NC Budget and Tax Center

Growing the deficit will lead to immediate cuts to core programs in our communities

Congress follows several deficit-control mechanisms that govern tax and spending decisions in any given year to ensure that the deficit does not increase and spending is arbitrarily constrained.

PAYGO, funding caps and are all in play now that the House and Senate have both voted to grow the deficit by at least $1.4 trillion over the next decade.

Since the tax changes proposed would drive multi-year deficits, they must be offset by the equivalent amount according to the 2010 Statutory Pay As You Go Act (PAYGO).  As the Congressional Budget Office reported before the Senate vote, the Senate Tax plan will trigger automatic cuts to Medicare that would total $25 billion, as well as many other programs including those supporting farms and rural investment and student loans.  See this helpful visual to see the range of programs that could be affected by PAYGO with a Congressional vote to grow the deficit.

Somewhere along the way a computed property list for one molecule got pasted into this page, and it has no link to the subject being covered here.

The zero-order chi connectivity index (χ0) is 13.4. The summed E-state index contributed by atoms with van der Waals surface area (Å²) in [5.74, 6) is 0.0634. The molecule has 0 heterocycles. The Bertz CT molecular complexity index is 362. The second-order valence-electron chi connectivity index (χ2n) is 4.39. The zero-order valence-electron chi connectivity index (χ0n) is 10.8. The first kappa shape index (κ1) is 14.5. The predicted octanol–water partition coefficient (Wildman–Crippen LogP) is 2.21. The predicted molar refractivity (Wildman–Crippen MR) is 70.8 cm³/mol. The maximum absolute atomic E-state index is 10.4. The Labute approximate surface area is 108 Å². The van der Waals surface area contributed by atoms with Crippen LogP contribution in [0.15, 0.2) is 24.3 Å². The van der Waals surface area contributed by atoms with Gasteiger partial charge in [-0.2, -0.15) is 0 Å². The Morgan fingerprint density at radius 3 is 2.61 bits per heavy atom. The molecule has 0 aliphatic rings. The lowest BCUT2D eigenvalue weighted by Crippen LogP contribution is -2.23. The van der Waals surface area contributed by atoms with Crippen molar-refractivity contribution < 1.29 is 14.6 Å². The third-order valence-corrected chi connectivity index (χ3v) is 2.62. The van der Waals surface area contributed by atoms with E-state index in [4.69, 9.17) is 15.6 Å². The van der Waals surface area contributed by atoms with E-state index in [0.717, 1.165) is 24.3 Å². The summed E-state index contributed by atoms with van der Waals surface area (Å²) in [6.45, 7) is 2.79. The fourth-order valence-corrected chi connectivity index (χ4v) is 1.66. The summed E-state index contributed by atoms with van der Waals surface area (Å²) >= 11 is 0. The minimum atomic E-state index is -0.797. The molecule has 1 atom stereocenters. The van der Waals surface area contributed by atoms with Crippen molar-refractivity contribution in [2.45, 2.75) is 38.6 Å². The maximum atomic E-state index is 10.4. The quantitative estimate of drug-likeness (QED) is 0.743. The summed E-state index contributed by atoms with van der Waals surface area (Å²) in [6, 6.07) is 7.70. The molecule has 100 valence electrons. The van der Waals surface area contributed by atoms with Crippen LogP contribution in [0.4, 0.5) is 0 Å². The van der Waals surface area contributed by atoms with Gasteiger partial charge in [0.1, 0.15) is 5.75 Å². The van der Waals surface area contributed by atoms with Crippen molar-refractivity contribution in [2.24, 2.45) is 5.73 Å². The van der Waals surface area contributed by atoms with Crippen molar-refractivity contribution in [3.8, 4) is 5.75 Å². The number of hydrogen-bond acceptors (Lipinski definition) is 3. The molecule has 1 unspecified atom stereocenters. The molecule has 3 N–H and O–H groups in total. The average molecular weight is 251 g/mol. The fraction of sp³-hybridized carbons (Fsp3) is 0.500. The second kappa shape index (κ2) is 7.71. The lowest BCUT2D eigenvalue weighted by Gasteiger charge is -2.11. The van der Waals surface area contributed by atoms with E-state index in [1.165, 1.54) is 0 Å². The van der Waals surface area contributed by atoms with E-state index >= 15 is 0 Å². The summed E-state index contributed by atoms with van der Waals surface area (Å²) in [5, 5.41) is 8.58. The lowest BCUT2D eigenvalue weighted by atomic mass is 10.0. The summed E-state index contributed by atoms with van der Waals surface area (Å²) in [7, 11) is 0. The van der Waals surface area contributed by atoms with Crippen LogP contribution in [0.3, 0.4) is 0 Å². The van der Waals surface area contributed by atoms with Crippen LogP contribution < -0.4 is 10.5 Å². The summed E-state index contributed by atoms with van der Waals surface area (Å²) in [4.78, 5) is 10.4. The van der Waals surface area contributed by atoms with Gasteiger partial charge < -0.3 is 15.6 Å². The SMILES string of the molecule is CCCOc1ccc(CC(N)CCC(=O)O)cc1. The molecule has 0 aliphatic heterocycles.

Funding caps and sequestration — across-the board and automatic cuts — would also likely be required in the next year.  Despite efforts to lessen the harm of this flawed approach to budgeting in 2013, 2014 and 2015, it is unlikely that there will be the will to take the same approach in 2018, particularly after lawmakers in Congress have voted to grow the deficit.  The result will be accelerating further the historic decline in spending on education, health care, economic development and housing.

For a helpful overview of these statutory deficit-control mechanisms, see this piece by the Center on Budget & Policy Priorities.

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